Regions / Syria
The unfolding intervention against the Islamic State shows that oil doesn't just guide U.S. foreign policy. It constrains our ways of thinking about it.
Shooting down Iraqi Army helicopters could result in a wider war against the Islamic State.
To hear Saudi leaders tell it, the kingdom is under constant threat from Iran. But graver threats of their own making lurk at home.
If we continue to think about the Islamic State as a force to be fought on the battlefield, its second year will be worse than its first.
The building destroyed in a 2007 Israeli raid most likely wasn’t a nascent nuclear weapons program begun by Syrian President Assad.
In the past, the Islamic State’s uber-violent videos may have been part of a recruiting scheme, but their purpose has become more focused.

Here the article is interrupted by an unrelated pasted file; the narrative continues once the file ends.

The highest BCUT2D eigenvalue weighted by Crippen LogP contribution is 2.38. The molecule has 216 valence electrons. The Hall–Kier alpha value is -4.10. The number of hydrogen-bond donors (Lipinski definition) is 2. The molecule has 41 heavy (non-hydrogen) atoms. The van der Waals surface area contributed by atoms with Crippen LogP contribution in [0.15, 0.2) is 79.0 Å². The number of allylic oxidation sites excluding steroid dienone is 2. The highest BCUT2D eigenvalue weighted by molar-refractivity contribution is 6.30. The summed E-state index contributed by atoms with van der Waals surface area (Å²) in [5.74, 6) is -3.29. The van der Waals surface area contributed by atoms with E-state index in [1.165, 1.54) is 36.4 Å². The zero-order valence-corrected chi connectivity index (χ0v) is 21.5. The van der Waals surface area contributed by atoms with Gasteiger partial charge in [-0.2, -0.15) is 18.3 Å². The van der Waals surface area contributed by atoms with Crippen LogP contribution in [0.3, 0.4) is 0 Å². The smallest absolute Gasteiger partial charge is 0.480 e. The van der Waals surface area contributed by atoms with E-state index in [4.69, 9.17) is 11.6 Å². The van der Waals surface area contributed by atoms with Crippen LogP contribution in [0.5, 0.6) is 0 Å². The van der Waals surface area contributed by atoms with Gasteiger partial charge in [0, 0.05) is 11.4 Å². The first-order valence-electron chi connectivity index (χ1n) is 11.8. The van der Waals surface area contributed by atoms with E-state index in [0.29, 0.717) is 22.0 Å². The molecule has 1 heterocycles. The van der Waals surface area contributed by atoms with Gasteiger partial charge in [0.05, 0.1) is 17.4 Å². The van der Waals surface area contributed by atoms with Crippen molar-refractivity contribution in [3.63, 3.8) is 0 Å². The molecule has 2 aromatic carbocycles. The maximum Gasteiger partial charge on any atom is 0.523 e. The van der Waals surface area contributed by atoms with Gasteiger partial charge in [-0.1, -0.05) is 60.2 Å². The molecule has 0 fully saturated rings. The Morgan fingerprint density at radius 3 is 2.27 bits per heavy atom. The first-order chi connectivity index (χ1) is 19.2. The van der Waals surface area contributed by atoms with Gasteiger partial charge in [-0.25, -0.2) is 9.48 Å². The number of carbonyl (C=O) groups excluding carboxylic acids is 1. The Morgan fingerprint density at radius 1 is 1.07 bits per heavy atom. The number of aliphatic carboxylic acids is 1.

There are more refugees adrift in the world today than ever before. If they formed a country, it would be the 24th most populous on the planet.
Recent research reveals that retribution is a natural consequence of a moral code, but the Islamic State is breaking all the rules.
Don’t be surprised to find the Islamic State in the UN one day.
Even as Obama admits there's no military solution in Iraq, the Pentagon is pouring more U.S. troops and weapons into its floundering war on the Islamic State.